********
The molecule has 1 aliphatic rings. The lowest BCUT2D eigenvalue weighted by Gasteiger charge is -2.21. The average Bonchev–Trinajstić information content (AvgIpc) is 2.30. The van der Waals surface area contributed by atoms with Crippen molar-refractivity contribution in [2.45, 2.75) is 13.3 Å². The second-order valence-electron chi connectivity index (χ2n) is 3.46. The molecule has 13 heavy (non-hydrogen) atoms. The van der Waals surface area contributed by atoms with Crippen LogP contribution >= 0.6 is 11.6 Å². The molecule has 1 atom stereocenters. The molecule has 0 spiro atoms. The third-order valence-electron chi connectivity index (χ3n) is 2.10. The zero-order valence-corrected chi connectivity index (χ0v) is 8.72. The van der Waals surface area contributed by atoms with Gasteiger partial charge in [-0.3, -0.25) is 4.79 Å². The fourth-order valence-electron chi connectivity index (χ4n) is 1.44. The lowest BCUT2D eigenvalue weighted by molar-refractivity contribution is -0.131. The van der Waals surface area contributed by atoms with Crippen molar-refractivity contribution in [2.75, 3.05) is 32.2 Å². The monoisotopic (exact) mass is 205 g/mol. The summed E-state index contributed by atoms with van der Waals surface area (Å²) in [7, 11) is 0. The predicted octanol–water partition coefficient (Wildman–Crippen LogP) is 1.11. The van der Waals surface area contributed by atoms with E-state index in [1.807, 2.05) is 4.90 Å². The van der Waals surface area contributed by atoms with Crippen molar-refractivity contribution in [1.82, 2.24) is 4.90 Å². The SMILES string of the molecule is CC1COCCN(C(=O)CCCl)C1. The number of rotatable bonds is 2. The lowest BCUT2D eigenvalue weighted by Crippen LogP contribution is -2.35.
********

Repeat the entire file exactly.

The molecule has 1 aliphatic rings. The lowest BCUT2D eigenvalue weighted by Gasteiger charge is -2.21. The average Bonchev–Trinajstić information content (AvgIpc) is 2.30. The van der Waals surface area contributed by atoms with Crippen molar-refractivity contribution in [2.45, 2.75) is 13.3 Å². The second-order valence-electron chi connectivity index (χ2n) is 3.46. The molecule has 13 heavy (non-hydrogen) atoms. The van der Waals surface area contributed by atoms with Crippen LogP contribution >= 0.6 is 11.6 Å². The molecule has 1 atom stereocenters. The molecule has 0 spiro atoms. The third-order valence-electron chi connectivity index (χ3n) is 2.10. The zero-order valence-corrected chi connectivity index (χ0v) is 8.72. The van der Waals surface area contributed by atoms with Gasteiger partial charge in [-0.3, -0.25) is 4.79 Å². The fourth-order valence-electron chi connectivity index (χ4n) is 1.44. The lowest BCUT2D eigenvalue weighted by molar-refractivity contribution is -0.131. The van der Waals surface area contributed by atoms with Crippen molar-refractivity contribution in [2.75, 3.05) is 32.2 Å². The monoisotopic (exact) mass is 205 g/mol. The summed E-state index contributed by atoms with van der Waals surface area (Å²) in [7, 11) is 0. The predicted octanol–water partition coefficient (Wildman–Crippen LogP) is 1.11. The van der Waals surface area contributed by atoms with E-state index in [1.807, 2.05) is 4.90 Å². The van der Waals surface area contributed by atoms with Crippen molar-refractivity contribution in [1.82, 2.24) is 4.90 Å². The SMILES string of the molecule is CC1COCCN(C(=O)CCCl)C1. The number of rotatable bonds is 2. The lowest BCUT2D eigenvalue weighted by Crippen LogP contribution is -2.35.